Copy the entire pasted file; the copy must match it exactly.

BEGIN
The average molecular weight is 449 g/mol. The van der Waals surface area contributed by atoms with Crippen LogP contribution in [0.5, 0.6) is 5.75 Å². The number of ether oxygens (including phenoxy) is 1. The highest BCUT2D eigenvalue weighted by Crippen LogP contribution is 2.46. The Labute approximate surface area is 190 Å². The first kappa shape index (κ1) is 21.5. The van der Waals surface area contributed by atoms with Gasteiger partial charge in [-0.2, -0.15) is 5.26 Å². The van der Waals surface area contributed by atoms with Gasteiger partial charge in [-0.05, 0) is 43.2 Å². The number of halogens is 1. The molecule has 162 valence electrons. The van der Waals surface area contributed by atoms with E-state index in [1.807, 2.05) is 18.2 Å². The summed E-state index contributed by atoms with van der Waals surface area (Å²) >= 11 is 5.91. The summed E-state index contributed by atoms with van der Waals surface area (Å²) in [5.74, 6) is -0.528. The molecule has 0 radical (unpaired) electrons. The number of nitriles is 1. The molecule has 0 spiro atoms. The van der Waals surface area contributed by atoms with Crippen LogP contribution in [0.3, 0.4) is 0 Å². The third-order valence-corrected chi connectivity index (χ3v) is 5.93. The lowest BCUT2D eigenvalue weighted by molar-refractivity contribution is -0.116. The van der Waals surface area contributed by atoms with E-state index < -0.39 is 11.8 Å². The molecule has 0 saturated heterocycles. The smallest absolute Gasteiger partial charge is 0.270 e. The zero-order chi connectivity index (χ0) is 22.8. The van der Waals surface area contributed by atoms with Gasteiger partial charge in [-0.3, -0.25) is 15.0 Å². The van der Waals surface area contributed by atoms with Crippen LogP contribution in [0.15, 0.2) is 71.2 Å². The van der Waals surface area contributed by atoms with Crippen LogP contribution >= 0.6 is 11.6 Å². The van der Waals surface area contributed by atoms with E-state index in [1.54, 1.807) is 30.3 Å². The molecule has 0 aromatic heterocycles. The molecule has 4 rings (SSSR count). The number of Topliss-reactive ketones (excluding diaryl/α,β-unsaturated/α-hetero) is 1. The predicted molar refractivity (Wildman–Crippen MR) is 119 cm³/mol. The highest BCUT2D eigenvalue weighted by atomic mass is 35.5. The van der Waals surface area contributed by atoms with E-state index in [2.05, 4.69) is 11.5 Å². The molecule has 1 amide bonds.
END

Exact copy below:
The average molecular weight is 449 g/mol. The van der Waals surface area contributed by atoms with Crippen LogP contribution in [0.5, 0.6) is 5.75 Å². The number of ether oxygens (including phenoxy) is 1. The highest BCUT2D eigenvalue weighted by Crippen LogP contribution is 2.46. The Labute approximate surface area is 190 Å². The first kappa shape index (κ1) is 21.5. The van der Waals surface area contributed by atoms with Gasteiger partial charge in [-0.2, -0.15) is 5.26 Å². The van der Waals surface area contributed by atoms with Gasteiger partial charge in [-0.05, 0) is 43.2 Å². The number of halogens is 1. The molecule has 162 valence electrons. The van der Waals surface area contributed by atoms with E-state index in [1.807, 2.05) is 18.2 Å². The summed E-state index contributed by atoms with van der Waals surface area (Å²) >= 11 is 5.91. The summed E-state index contributed by atoms with van der Waals surface area (Å²) in [5.74, 6) is -0.528. The molecule has 0 radical (unpaired) electrons. The number of nitriles is 1. The molecule has 0 spiro atoms. The van der Waals surface area contributed by atoms with Crippen LogP contribution in [0.3, 0.4) is 0 Å². The third-order valence-corrected chi connectivity index (χ3v) is 5.93. The lowest BCUT2D eigenvalue weighted by molar-refractivity contribution is -0.116. The van der Waals surface area contributed by atoms with E-state index < -0.39 is 11.8 Å². The molecule has 0 saturated heterocycles. The smallest absolute Gasteiger partial charge is 0.270 e. The zero-order chi connectivity index (χ0) is 22.8. The van der Waals surface area contributed by atoms with Gasteiger partial charge in [-0.3, -0.25) is 15.0 Å². The van der Waals surface area contributed by atoms with Crippen LogP contribution in [0.15, 0.2) is 71.2 Å². The van der Waals surface area contributed by atoms with Crippen LogP contribution >= 0.6 is 11.6 Å². The van der Waals surface area contributed by atoms with E-state index in [1.54, 1.807) is 30.3 Å². The molecule has 0 aromatic heterocycles. The molecule has 4 rings (SSSR count). The number of Topliss-reactive ketones (excluding diaryl/α,β-unsaturated/α-hetero) is 1. The predicted molar refractivity (Wildman–Crippen MR) is 119 cm³/mol. The highest BCUT2D eigenvalue weighted by atomic mass is 35.5. The van der Waals surface area contributed by atoms with E-state index in [2.05, 4.69) is 11.5 Å². The molecule has 1 amide bonds.